Why is it so difficult to secure?
The supply chain is complex. Many tools and interactions are present throughout the chain. In an enterprise application, it is not uncommon to find a large number of open source libraries – 500 on average. These libraries, often an agglomeration of various codes, are all vectors of attack. According to RUN-Throughs Cybersecurity Proving Ground, 81% of databases have at least one open source vulnerability. This vulnerability was also the vector for the SolarWinds attack.
As with other types of attack, identity theft is the primary vector of compromise. If a developer’s identity is stolen and they have their login, the hacker can upload compromised data or packages, exfiltrate passwords, and so on. Worse still, there are many vulnerabilities within containers: secrets, identifiers stored in the registry, and so on. Armed with the login, a hacker can move around easily, identify the images and libraries used and carry out other fraudulent manoeuvres.
Even more permissive, the token will give write rights, allowing the hacker to position malware that will then be deployed in the company, or to carry out typosquatting. The latter technique consists of identifying a widely used package, compromising it and renaming it in a way that is similar to the legitimate package in order to encourage the developer to use it. Secondly, the hacker can go to the stack overflow site and ask questions about the package in order to encourage developers to discover it.
Finally, another common vector: the company. If your supply chain is compromised, you could be an attack vector for your own customers.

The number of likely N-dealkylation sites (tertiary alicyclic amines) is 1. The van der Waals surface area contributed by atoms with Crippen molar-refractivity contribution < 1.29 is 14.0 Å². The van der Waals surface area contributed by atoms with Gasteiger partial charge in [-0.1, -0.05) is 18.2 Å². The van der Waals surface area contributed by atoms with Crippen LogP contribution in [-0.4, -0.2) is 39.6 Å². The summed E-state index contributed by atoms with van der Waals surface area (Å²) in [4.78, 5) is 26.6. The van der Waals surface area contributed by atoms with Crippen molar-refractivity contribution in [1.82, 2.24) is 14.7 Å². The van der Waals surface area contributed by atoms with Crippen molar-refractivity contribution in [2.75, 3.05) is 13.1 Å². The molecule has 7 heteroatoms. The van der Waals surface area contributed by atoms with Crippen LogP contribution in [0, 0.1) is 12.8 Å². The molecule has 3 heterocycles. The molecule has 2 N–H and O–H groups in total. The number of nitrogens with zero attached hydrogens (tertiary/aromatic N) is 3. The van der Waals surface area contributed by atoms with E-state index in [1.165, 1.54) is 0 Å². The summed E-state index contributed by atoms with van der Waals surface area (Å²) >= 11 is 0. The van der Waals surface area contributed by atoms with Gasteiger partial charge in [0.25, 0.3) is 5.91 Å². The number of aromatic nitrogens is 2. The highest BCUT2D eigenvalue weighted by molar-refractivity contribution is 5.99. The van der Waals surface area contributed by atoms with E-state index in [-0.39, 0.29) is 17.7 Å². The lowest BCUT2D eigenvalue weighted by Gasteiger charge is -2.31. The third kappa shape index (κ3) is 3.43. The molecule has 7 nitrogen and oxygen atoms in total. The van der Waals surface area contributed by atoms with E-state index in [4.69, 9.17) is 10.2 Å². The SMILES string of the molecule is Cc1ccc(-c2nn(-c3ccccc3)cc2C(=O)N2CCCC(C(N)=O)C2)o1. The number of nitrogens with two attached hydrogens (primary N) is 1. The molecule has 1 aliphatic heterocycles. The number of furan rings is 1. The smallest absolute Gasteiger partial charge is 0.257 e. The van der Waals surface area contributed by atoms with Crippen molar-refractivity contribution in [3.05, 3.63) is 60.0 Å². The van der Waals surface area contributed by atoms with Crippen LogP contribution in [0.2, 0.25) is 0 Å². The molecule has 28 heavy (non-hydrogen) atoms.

What are the risks?
The risks of these supply chain attacks are numerous and depend mainly on the motivations of the attacker: data theft, destruction, risk to image. If you supply software solutions, the main risk is to your image, and therefore to your finances. For example, Solarwinds lost 40% of its value following the Orion attack.
How to protect against attacks via the software supply chain
As we can see, securing the supply chain is critical for business. Countering this type of attack requires a tool-by-tool approach, as well as a more restrictive security policy.
On the tools side, the priority is to deploy an intrusion system that analyses behavioural anomalies. For example, to analyse open source libraries, which we have seen present a major risk, you need to use an SBOM tool to draw up an inventory of your applications and detect anomalies.
For identity management, in addition to MFA tools, it is advisable to implement a ‘least privilege’ strategy. The aim is to be very careful when creating tokens with regard to permissions and to limit as far as possible the scope of privileges granted to limit the field of action in the event of an attack.
To avoid another Log4J, it is essential to implement a scanning tool and use it throughout the chain to detect a threat linked to an intrusion or abnormal behaviour. A single vulnerable element left undetected can be an open door to a new attack.